1. Celebrating Colorado Triangle as a public plaza (April 2012). The Colorado Triangle area, between 14th Street and Longfellow Street, was transformed into a unique arts cluster by temporarily closing off a portion of Colorado Avenue and designating a pedestrian friendly art plaza. Visitors and residents painted a public mural, created landscaping, and used temporary seating.
  2. Experiencing the corridor through arts and culture (May to October 2012). Foot traffic in the Bus Barn area, between Decatur Street and Webster Street Northwest, was increased through a series of musical performances and a large community festival that gave residents an opportunity to linger on the corridor’s large sidewalks and patronize local businesses.
  3. Repositioning to benefit from Columbia Heights (August 2012). A “food, art, and cultural crawl”—to support restaurants along Spring Road and Shepherd Street—was a combination of an art showcase and progressive neighborhood dinner tour. The event made approximately $1,000 from ticket sales, and the proceeds were reinvested in the surrounding businesses.
  4. Connecting the commercial areas (July 2012). Increasing the area’s aesthetic appeal and improving its walkability, and connecting each of the commercial areas, was approached through beautification. Through a community charette, stakeholders (residents, property owners, artists, and business owners) designed temporary street furniture for the corridor’s wide sidewalks. After the charette, the street furniture was refabricated by a local company and assembled and painted by residents during a subsequent workshop. Approximately 30 pieces of temporary furniture were made and could be seen in various storefronts and public spaces along the corridor.


The Central 14th Street project is a model for how public and private partnerships can work collaboratively during the early stages of a broader, long-term planning process. OP’s partners were selected on the basis of their experience executing complex public art projects and building community relationships with property and business owners. Key partners included Rebar, a California-based public art and design studio that provided valuable advice on how best to translate community input and plan recommendations for art mediums suited to the space; the 14th Street Uptown Business Association (14 UBA), a local merchants association, which helped connect key business leaders with Rebar and communicate the vision plan to local businesses and provide incentives to participate; and the Commission on Arts and Humanities, which was instrumental in helping OP identify a curator and artists for the project.

Progress to Date

The neighborhoods involved in the vision plan underwent immediate structural and aesthetic improvements as a result of the Temporiums. Businesses received storefront upgrades; community-building initiatives and sustained dialogue occurred among residents and business owners; and 14 UBA developed better organizational capacity by obtaining technical assistance from the city.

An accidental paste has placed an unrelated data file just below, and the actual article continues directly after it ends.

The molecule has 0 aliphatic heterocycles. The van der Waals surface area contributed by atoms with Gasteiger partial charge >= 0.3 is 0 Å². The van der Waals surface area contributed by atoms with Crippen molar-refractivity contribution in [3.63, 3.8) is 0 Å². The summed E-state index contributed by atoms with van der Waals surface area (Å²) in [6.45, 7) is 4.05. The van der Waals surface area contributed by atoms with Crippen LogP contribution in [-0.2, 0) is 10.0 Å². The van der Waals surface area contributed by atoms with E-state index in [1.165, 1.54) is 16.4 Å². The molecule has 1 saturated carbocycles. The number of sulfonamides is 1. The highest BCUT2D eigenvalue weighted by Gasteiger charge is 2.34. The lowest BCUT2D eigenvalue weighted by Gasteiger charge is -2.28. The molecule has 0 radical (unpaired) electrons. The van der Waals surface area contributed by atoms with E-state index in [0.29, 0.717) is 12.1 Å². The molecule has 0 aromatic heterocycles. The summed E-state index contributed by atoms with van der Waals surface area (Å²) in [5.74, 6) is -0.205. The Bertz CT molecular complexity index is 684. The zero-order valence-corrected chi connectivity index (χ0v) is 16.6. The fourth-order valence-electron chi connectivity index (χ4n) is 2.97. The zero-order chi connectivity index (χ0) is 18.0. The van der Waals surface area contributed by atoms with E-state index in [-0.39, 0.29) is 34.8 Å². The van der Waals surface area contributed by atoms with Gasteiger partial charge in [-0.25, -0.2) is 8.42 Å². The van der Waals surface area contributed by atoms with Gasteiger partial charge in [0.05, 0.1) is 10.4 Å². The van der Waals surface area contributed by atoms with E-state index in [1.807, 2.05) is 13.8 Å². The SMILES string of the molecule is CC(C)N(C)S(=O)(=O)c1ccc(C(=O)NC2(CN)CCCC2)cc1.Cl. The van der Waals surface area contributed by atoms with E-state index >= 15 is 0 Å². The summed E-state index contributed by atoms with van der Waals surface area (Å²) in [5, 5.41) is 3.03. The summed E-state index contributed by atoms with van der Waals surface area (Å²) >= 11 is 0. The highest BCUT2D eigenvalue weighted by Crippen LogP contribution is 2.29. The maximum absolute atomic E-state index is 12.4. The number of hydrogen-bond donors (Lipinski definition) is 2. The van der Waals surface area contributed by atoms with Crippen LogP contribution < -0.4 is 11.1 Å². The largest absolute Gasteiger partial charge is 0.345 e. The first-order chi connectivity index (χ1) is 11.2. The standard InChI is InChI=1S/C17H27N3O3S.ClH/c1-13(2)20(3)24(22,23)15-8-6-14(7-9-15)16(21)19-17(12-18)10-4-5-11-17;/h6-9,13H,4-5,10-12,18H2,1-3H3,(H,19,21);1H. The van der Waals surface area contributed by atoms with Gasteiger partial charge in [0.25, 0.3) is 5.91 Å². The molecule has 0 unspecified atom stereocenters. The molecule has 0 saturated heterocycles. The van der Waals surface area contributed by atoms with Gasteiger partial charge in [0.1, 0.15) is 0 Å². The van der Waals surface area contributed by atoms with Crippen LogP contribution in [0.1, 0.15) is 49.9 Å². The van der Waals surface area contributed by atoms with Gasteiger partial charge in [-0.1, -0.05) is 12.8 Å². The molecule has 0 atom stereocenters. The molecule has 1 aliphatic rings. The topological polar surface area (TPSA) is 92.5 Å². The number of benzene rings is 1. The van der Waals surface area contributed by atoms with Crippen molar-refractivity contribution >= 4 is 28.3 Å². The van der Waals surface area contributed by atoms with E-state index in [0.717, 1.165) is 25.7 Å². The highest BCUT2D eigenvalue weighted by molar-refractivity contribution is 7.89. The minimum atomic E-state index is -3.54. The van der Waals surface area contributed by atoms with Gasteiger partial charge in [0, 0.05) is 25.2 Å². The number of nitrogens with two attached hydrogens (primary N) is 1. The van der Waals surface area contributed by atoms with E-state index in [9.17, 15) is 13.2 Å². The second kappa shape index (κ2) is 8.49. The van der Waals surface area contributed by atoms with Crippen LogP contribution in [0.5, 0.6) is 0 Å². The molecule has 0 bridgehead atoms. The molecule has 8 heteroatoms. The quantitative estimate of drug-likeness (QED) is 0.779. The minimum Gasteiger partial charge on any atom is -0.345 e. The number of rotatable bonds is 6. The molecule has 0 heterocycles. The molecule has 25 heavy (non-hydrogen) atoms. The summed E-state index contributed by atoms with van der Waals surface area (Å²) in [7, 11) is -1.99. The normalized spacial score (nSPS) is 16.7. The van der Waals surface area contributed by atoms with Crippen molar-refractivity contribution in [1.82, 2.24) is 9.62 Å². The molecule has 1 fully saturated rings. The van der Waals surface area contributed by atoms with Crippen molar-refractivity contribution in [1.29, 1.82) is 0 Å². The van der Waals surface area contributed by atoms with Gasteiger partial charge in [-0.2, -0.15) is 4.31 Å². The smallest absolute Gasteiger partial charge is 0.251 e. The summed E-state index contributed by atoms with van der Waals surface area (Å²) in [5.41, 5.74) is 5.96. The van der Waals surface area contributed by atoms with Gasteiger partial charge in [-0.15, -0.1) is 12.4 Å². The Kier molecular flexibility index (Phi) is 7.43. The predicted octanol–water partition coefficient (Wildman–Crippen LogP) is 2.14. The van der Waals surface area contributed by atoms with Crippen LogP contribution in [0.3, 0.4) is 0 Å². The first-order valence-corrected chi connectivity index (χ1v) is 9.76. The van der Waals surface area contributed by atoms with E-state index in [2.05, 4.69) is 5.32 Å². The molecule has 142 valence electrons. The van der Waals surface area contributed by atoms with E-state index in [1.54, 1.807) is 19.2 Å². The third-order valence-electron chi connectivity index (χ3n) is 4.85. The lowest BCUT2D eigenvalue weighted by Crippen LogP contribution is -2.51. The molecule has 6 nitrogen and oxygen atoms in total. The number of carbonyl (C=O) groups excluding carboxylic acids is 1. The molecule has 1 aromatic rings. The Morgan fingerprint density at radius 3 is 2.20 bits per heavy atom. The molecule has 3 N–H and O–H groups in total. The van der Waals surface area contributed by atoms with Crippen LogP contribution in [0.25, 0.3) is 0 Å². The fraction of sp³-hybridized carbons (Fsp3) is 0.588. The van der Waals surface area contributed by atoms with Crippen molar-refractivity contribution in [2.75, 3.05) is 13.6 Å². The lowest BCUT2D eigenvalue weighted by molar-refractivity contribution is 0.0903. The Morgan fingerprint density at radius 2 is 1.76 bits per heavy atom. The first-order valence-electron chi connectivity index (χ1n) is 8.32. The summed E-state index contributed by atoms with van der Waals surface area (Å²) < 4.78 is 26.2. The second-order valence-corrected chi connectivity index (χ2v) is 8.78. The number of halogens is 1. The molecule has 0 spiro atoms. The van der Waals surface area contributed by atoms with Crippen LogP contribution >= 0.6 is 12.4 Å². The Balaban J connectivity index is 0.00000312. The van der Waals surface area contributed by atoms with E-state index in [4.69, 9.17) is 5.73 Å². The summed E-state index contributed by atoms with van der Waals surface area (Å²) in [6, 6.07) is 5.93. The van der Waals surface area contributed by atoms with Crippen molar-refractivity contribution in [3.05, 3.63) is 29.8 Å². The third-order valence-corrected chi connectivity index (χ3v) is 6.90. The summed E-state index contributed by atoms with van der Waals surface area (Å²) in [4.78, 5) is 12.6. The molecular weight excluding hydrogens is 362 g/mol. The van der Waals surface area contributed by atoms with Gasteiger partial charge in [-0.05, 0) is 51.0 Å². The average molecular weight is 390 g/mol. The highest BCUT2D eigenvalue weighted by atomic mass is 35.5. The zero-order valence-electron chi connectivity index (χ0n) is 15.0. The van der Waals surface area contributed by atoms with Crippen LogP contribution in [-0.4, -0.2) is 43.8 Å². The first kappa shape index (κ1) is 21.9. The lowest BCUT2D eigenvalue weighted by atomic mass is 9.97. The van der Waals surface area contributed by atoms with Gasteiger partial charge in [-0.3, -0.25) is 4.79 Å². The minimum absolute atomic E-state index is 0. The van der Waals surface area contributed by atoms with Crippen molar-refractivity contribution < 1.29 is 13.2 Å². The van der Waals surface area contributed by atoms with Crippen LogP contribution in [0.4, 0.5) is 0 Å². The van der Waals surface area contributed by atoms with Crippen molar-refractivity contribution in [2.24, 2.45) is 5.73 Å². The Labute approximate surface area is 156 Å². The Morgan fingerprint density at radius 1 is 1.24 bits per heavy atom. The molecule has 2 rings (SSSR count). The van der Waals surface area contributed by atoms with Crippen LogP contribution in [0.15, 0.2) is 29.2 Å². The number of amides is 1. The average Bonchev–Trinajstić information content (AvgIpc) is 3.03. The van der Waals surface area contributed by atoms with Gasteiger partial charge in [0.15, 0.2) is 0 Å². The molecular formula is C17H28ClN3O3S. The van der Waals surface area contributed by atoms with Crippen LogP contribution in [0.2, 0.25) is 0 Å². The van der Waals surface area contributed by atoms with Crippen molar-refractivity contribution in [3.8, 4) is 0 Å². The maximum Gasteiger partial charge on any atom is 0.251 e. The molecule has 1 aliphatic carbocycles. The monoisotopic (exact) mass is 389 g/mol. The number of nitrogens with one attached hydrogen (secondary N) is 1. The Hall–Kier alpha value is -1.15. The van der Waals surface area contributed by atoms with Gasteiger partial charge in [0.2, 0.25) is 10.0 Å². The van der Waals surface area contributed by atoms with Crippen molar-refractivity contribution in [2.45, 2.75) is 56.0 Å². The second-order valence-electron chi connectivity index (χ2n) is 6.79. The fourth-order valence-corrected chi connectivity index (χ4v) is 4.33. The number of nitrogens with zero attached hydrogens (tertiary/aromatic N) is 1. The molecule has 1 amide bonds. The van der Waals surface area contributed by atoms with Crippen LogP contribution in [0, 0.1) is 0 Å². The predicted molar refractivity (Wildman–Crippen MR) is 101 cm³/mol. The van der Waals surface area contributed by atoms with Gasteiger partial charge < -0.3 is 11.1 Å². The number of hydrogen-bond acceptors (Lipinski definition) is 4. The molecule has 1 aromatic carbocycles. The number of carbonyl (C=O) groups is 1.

Owing to the success of the Temporiums in 2012, the OP has fundamentally changed how it goes about neighborhood planning. It now incorporates early initiatives that harness the arts and design for all neighborhood planning studies and projects. As small-scale enterprises, these activities help OP visualize the specific ways a neighborhood might benefit when a more comprehensive, longer-term plan is fully implemented. Temporiums, then, can serve as a litmus test for the types of large-scale investments from the private and public sectors that are most likely to yield positive results in a given area.

Kimberly C. Driggins is the associate director for citywide planning in the District of Columbia’s Office of Planning. She is responsible for managing citywide planning projects across several areas including: housing, economic development, transportation, facilities and capital improvement planning. In addition, Kimberly serves as the project manager for several OP creative placemaking initiatives including: Temporary Urbanism program, Kresge Foundation and ArtPlace grants, and the Third Place initiative. She received a MPP from the University of Chicago and a BA in political science from Hampton University.

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Other articles in this issue


Opportunity at the Intersection of Community Development and Creative Placemaking

Creative Placemaking: An Interview With the Ford Foundation

Five Roles for Arts, Culture, and Design in Economic Development

Arts for the City: Community Arts and Affordability Innovations in San Francisco

The Meaning of the Creative Economy in Los Angeles

Creative Placemaking: How to Do It Well

Measuring the Economic and Social Impacts of Cultural Organizations

Assessing a Set of Indicators for Creative Placemaking: Reflections From the Field

Financing Creative Places

Our Town: Supporting the Arts in Communities Throughout the United States

Arts and Culture in Detroit: Central to Our Past and Our Future

Creative Placemaking in Community Planning and Development: An Introduction to ArtPlace America

Seeding Civic Engagement

Building Resiliency

Contributing to Quality of Life